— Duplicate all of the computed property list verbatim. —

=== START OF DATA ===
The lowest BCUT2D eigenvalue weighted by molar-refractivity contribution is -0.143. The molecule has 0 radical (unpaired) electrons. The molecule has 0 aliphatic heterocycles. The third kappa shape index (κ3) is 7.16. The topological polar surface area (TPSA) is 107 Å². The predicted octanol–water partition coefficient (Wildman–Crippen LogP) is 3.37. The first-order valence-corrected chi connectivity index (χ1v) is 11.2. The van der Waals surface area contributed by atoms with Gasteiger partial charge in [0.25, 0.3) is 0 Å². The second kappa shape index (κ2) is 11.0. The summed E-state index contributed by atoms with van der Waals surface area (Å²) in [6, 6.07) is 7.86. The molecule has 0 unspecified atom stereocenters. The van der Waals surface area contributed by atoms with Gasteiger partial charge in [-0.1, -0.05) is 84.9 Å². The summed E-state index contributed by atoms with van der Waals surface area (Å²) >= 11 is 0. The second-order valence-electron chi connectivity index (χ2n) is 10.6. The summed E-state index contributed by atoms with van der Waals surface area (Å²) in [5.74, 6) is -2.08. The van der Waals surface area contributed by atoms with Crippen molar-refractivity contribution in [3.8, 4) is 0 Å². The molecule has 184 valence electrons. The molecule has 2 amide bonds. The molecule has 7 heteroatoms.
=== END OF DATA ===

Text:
The lowest BCUT2D eigenvalue weighted by molar-refractivity contribution is -0.143. The molecule has 0 radical (unpaired) electrons. The molecule has 0 aliphatic heterocycles. The third kappa shape index (κ3) is 7.16. The topological polar surface area (TPSA) is 107 Å². The predicted octanol–water partition coefficient (Wildman–Crippen LogP) is 3.37. The first-order valence-corrected chi connectivity index (χ1v) is 11.2. The van der Waals surface area contributed by atoms with Gasteiger partial charge in [0.25, 0.3) is 0 Å². The second kappa shape index (κ2) is 11.0. The summed E-state index contributed by atoms with van der Waals surface area (Å²) in [6, 6.07) is 7.86. The molecule has 0 unspecified atom stereocenters. The van der Waals surface area contributed by atoms with Gasteiger partial charge in [-0.1, -0.05) is 84.9 Å². The summed E-state index contributed by atoms with van der Waals surface area (Å²) >= 11 is 0. The second-order valence-electron chi connectivity index (χ2n) is 10.6. The summed E-state index contributed by atoms with van der Waals surface area (Å²) in [5.74, 6) is -2.08. The van der Waals surface area contributed by atoms with Crippen molar-refractivity contribution in [3.8, 4) is 0 Å². The molecule has 184 valence electrons. The molecule has 2 amide bonds. The molecule has 7 heteroatoms.